KENNETH CAPPELLO: What do you think of blog culture?

JASON DILL: That ain’t for me. To each his own. I still don’t like the fucking glowing screen of nonsense.
(From ‘SNEEZE’ #11)

Very little’s been impressive this week. From a personal point-of-view, videos of dogs doing the conga (led by a hound on a bike), Perec’s ‘Species of Spaces,’ whoever left the comment, “The Passion of the Davro” on YouTube in relation to the Bobby Davro faceplant, English Frank on SBTV, livestock auction chants, the prospect of a Caligula comic book, Grace and WAH! raising some substantial charity cash, the relative ease which which one could obtain an iPad2 online, the impending London Supreme store, Chris Law and Lisa having a a son, Andy Milonakis’s “Swag”: tattoo, Randy Shilts’s ‘And the Band Played On’ and Juicy J’s works have been the only things to liven up the last 168 hours. Oh, and that Jason Dill quote, because Jason is still the man.

Missing the Herzog talk in London was a personal failure though.

I’m sure I saw a picture of some dude with shorts, a side-parting and a toggled jacket staring wistfully at a lake as part of a new lookbook from somebody. It epitomized the mediocrity I’ve exposed myself to this week — everything seemed to lack crystal clarity and retread the same old shit. I hope the next generation doesn’t look to older generations for answers — I speak to younger, creative characters and feel significantly more motivated than I do ambling back from a grim, meandering “everything’s shit” session over a flat white. Age is no automatic conferrer of greater knowledge. You can be old as fuck and still be a toy. I hope young ‘uns ignore us burn-outs who get possessive because new generations haven’t studied some imaginary curriculum of sacred cows that suffered a bovine dementia outbreak years ago and ceased to be relevant.

But then there’s the Werner Herzogs (at 68 years old) and Yohji Yamamotos (at 67 years old) who are Teflon Dons in their respective fields through sheer creativity that defies solitary sentence definition.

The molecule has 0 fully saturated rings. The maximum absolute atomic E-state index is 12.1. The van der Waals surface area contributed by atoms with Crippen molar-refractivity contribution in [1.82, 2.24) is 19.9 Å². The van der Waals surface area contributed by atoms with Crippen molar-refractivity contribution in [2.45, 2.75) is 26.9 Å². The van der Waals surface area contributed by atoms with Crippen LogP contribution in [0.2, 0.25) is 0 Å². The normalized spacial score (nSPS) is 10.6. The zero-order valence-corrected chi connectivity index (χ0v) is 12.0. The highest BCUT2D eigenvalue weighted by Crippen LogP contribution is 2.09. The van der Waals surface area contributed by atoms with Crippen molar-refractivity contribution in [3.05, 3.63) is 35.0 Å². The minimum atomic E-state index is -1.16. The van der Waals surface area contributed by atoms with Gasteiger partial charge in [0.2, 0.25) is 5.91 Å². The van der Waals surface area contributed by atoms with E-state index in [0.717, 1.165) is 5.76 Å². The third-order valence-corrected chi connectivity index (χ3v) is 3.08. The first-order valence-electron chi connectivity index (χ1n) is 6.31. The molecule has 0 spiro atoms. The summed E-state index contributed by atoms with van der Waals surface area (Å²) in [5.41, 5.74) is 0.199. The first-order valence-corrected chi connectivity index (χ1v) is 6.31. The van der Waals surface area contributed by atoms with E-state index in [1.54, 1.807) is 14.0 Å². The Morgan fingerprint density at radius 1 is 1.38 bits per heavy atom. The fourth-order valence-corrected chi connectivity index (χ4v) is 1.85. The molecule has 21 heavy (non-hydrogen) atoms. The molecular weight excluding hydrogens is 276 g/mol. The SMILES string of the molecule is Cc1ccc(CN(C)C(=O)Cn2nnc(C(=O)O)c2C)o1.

As well as the Yohji exhibition at the V & A, the designer’s precision and thought process look like they’re being explored in the forthcoming documentary, ‘This Is My Dream.’ I like Yamamoto’s lack of pretense in Wim Wenders’s ‘Notebook on Cities and Clothes’ where there’s much discussion surrounding notions of individuality in a world laden with postmodernism – he simply creates. I liked the hookups with Wenders, Michael Nyman and Takeshi Kitano — while I never took note of his work in the underrated ‘Brother’ or ‘Zatoichi,’ he helps make ‘Dolls’ even more visually appealing. I didn’t care too much for the slimline adidas stuff or the Jean-Michel Jarre 1989 suits. Clothing to accompany bendy keyboards and laser harps was too much like Poindexter on the electric violin in the leopard waistcoat, but everyone could learn a lot from those the 1980s Yamamoto catalogues with the Nick Knight and Peter Lindbergh photoshoots. They’re still works of art and fortunately, they weren’t laden with images of wankers by water.

The Nick Knight/Peter Saville/Marc Ascoli chat that went online last week is worth your energy, but the stern, stark feel of it made me feel a little fidgity. Still, some excellent points are made regarding photography and art direction. I really liked the anecdote than ends with, “We source black staples.” I guess that’s the attitude that pushes you into bankruptcy — but what a beautiful attitude it is.